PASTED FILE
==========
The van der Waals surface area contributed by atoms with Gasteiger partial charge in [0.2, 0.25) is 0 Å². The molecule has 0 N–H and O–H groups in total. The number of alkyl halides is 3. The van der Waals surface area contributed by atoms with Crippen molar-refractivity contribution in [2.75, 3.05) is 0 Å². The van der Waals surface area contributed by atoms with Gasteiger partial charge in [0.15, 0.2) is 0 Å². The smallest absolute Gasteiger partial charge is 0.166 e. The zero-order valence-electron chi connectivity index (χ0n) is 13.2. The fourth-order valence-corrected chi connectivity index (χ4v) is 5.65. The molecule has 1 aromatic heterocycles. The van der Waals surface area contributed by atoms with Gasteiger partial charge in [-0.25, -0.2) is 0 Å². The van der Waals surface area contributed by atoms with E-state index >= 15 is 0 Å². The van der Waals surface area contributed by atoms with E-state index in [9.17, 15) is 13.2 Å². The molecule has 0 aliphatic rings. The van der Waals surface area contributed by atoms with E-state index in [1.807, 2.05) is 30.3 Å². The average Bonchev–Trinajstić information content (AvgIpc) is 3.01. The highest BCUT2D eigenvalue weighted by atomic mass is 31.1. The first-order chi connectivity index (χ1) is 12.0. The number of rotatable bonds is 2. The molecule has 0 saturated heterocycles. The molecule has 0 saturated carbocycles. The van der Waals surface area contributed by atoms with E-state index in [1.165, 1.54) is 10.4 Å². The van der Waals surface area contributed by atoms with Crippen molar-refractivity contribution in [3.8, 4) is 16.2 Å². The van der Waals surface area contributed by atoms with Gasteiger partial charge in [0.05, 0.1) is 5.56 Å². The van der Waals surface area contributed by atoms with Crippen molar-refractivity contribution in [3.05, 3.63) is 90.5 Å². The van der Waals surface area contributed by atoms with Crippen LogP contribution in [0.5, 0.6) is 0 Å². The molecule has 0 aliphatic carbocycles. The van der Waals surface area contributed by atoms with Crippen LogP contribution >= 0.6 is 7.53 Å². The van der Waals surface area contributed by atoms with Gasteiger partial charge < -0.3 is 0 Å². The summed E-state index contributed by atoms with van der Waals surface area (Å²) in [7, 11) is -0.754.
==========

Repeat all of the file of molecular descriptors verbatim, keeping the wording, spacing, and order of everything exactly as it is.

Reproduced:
The van der Waals surface area contributed by atoms with Gasteiger partial charge in [0.2, 0.25) is 0 Å². The molecule has 0 N–H and O–H groups in total. The number of alkyl halides is 3. The van der Waals surface area contributed by atoms with Crippen molar-refractivity contribution in [2.75, 3.05) is 0 Å². The van der Waals surface area contributed by atoms with Gasteiger partial charge in [0.15, 0.2) is 0 Å². The smallest absolute Gasteiger partial charge is 0.166 e. The zero-order valence-electron chi connectivity index (χ0n) is 13.2. The fourth-order valence-corrected chi connectivity index (χ4v) is 5.65. The molecule has 1 aromatic heterocycles. The van der Waals surface area contributed by atoms with Gasteiger partial charge in [-0.25, -0.2) is 0 Å². The van der Waals surface area contributed by atoms with E-state index >= 15 is 0 Å². The van der Waals surface area contributed by atoms with E-state index in [9.17, 15) is 13.2 Å². The molecule has 0 aliphatic rings. The van der Waals surface area contributed by atoms with E-state index in [1.807, 2.05) is 30.3 Å². The average Bonchev–Trinajstić information content (AvgIpc) is 3.01. The highest BCUT2D eigenvalue weighted by atomic mass is 31.1. The first-order chi connectivity index (χ1) is 12.0. The number of rotatable bonds is 2. The molecule has 0 saturated heterocycles. The molecule has 0 saturated carbocycles. The van der Waals surface area contributed by atoms with E-state index in [1.165, 1.54) is 10.4 Å². The van der Waals surface area contributed by atoms with Crippen molar-refractivity contribution in [3.8, 4) is 16.2 Å². The van der Waals surface area contributed by atoms with Gasteiger partial charge in [0.05, 0.1) is 5.56 Å². The van der Waals surface area contributed by atoms with Crippen molar-refractivity contribution in [3.05, 3.63) is 90.5 Å². The van der Waals surface area contributed by atoms with Crippen LogP contribution in [0.5, 0.6) is 0 Å². The molecule has 0 aliphatic carbocycles. The van der Waals surface area contributed by atoms with Crippen LogP contribution >= 0.6 is 7.53 Å². The van der Waals surface area contributed by atoms with Gasteiger partial charge < -0.3 is 0 Å². The summed E-state index contributed by atoms with van der Waals surface area (Å²) in [7, 11) is -0.754.